I follow a number of cloth diaper blogs including the Cotton Babies blog. Cotton Babies was one of the first cloth diaper retailers I worked with when I was assembling my stash and is still one of my favorites, especially thanks to their free standard shipping. Around Thanksgiving, they featured a blog post highlighting their own alternative to the Kimberly Clark “Every Little Bottom Campaign”, called “Trim a Tree, Trim a Budget, Give Cloth Diapers.” I thought this was a fantastic idea. Customers can use their site to donate cloth diapers to low income families. These diapers will last much longer than a pack of disposables donated to a diaper bank. It left me wishing I could give cloth diapers more often.
My local MOPS chapter at New Covenant Christian Community Church is collecting donations for our local crisis pregnancy centers, CareNet of the Lehigh Valley. I keep staring at the pack of disposable diapers I bought to donate and thinking about how long those diapers will last; a few days at best. Or could I could have invested in an Econobum Trial pack and given a single mom at least partial freedom from the prison of continually buying disposable diapers. But as of now CareNet doesn’t accept cloth diapers as donations. Most of the moms they help probably haven’t been taught how to use them anyway.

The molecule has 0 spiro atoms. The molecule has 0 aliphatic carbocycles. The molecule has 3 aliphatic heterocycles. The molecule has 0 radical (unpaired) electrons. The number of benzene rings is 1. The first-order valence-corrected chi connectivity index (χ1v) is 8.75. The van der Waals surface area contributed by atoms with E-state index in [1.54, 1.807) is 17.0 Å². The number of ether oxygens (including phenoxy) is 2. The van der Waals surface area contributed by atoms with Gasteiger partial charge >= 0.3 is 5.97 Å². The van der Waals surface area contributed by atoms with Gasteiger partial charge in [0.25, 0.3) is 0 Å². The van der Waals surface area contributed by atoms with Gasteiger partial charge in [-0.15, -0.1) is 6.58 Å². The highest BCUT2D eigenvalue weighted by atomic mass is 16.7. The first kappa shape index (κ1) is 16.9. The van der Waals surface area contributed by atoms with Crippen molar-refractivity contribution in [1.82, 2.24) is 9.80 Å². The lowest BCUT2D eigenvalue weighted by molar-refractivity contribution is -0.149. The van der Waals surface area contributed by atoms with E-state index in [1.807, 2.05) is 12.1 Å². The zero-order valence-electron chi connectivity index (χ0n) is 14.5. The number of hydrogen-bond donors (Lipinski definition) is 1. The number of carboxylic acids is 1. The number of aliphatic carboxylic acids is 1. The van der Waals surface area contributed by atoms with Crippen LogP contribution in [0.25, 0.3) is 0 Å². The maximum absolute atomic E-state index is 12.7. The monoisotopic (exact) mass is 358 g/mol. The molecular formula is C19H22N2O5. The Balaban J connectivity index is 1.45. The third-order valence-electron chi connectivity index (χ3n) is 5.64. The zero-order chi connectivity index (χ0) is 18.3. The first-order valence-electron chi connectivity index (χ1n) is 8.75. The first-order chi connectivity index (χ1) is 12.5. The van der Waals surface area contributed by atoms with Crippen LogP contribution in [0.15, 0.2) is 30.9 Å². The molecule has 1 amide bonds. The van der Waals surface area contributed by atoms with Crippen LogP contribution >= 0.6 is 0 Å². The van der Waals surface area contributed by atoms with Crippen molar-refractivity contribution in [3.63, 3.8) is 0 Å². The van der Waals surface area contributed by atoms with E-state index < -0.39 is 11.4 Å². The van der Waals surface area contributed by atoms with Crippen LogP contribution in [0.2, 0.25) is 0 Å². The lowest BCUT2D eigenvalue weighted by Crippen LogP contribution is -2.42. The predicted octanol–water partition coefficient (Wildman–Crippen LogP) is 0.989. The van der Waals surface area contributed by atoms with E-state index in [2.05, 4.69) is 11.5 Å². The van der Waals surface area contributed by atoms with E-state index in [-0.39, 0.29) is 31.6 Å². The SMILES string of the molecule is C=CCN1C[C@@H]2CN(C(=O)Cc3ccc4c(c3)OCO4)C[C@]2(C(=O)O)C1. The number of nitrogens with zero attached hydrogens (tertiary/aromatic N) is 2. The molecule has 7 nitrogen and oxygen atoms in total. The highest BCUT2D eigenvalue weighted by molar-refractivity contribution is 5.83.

When I peruse a baby shower registry for yet another young mom at my church I find myself wishing I could buy her cloth diapers instead just another pack of onesies or a cute little outfit that will be outgrown in a month. I feel the pull of cloth even more when I see friends returning to work because they can’t afford to stay home and that equals boxes of disposables, and hundreds of dollars spent on bottles and formula. How can I show them the financial freedom that cloth could give them without offending them? I honestly believe that I have friends who will never quite look at me the same way again because I breastfeed, cloth diaper and make my own baby food. Yes, I love to do these things, but I mostly do them because they are near financial necessities. Because I cloth diaper I can stay at home with my daughter.
The best I can do is offer to explain the ins and outs of cloth diapering to interested friends and hope that they will pass the knowledge on. But when I can, I want to commit to give cloth more often. Giving cloth means giving independence, self-reliance and sustainability; things that last longer than a pack of disposable diapers.
Categories: budget, Cloth Diapers, Stay at Home Mothering
Tags: babies, baby, breastfeeding, budget, CareNet of the Lehigh Valley, Cloth Diapers, Cotton Babies, diaper banks, Diapers, Disposable Diapers, Econobum, Every Little Bottom, green living, Huggies, Kimberly Clark, NC4, New Covenant Christian Community Church, sustainability